Day 133, Living life on my terms.
It was my first trip to the District Band Festival and it was the first time Coudersport had attended in at least 20 years. We always had the IU9 festival and that was about it.
The guest conductor for the event was Dr. Ned Deihl from Penn State. He was the director of the “Blue Band” so it was pretty cool to have him conduct us. When he was introduced, the group started doing the WE ARE…PENN STATE chant.
I was so impressed by the quality of the music and the musicians who participated. I had never been a part of any group that was so polished and professional sounding. Even now, I will occasionally pop the cassette in my car stereo and listen to the music. It brings all of the memories right back to me.
One of the best parts of the festival was making all of the new friends from schools as far away as Erie. A few of them even ended up at IUP and studied music as well; it made me realize how it really is a small world.
The only problem now with remembering that festival and all of the enjoyment that ensued is that my director at the time was Greg Eldred. That is the same Greg Eldred who shot his ex-wife while she played the organ for church on a Sunday morning just a few short years ago.
Back in 1987, he was a different man. He had just been discharged from the Army where he was a member of the Army Band following his undergraduate work at IUP.
He was kind of quiet and shy, as well as a little bit introverted. He liked to tell jokes and would give a strange little giggle at the punch line, even though 90% of the time it wasn’t really funny. Other than being a little quirky, I had no idea of the demons that were inside of him. None of us did.
Since my family did not own a car, I was dependent on him for a ride to and from the festival. We would ride together in his little grey Chevelle hatchback and talk about all sorts of things. Usually we talked about music or ways we could improve our own band in Coudersport. Never once did I get any clue that he would be the type of guy to do what he did.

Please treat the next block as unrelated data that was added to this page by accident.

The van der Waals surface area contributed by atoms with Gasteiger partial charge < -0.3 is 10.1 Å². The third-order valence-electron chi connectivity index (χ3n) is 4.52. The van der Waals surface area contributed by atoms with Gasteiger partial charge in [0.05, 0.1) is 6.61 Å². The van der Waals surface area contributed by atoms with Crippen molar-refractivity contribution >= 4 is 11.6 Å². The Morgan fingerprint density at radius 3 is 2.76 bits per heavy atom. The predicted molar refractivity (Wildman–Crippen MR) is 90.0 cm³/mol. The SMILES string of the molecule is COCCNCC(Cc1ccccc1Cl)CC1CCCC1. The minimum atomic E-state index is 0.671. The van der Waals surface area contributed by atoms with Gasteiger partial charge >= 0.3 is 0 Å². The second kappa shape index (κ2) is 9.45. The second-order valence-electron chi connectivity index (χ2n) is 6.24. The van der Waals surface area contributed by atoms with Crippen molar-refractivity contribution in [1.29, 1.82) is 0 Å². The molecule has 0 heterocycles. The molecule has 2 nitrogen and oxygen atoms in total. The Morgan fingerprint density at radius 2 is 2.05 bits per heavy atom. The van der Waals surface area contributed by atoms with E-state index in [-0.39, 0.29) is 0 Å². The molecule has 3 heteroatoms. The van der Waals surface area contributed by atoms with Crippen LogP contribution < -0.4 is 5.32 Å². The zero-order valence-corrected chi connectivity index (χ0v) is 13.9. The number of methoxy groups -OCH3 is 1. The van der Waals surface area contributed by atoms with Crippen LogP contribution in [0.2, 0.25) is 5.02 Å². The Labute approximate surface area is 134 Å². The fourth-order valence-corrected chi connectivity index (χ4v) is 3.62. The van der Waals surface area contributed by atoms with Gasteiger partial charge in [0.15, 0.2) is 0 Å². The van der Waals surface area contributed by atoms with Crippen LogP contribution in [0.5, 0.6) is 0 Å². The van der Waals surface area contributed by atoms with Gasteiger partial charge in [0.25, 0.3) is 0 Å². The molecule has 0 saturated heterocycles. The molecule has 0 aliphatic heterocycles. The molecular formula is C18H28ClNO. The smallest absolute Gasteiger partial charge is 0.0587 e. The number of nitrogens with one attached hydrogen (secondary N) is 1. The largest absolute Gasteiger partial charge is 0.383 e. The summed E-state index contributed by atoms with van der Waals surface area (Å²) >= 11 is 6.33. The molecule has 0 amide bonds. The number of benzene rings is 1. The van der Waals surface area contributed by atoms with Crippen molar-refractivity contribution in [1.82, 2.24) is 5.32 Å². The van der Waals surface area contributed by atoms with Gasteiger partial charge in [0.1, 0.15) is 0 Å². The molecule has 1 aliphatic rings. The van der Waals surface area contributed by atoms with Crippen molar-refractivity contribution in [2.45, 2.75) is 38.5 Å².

While I was in College, I student taught with him for a week during my junior year. I had a great experience at the elementary school, teaching lessons and classes with him was a real joy. The kids all seemed to like him really well and they were all happy to take part in the exercises.
I vividly remember the day he introduced me to Darlene Sitler; she was beautiful, talented, confident, caring, and well spoken. He seemed truly happy with her and I thought she would definitely make him an outstanding wife. Now I just wonder where it all went wrong.
Over the years, I actually lost touch with my former teacher and had not thought about him for quite a while. Then about a week or so before the incident at the church, I bumped into Greg as I was leaving the Jubilee store in town. He was walking in and said “hello, Bill.” I said hello back as a courtesy because I did not immediately recognize him. It wasn’t until I got out to my car that I realized who it was. He was sort of disheveled with a grey beard and just didn’t have the same old glow in his eye. I have often wondered if I had stopped or went back to talk to him if could have picked up on any clues as to what he was planning on doing. Could I have helped him? Could I have stopped him from following through with his plan? Could I have saved Darlene? I guess I will never know, and I am deeply saddened by that fact.
It is hard for me to imagine what those people in that church felt that day. The horror is really devastating and the crime is reprehensible. I pray for those people every day as I am sure they are still haunted by those images.
I also pray for the students Darlene left behind. She was so loved and respected; to take her away from them is unconscionable.
How did the man I knew become the monster that destroyed a church, a school, and a community? I don’t think we will ever know, but at least he will never breathe free air again and that is comforting.
Today I want to dedicate my progress to Darlene Sitler and all of those people who loved her. She was truly a gem and will always be remembered and missed.
|Bill Pekarski This stained glass is located in the First Presbyterian Church of Coudersport and was dedicated to the memory of Darlene Sitler.|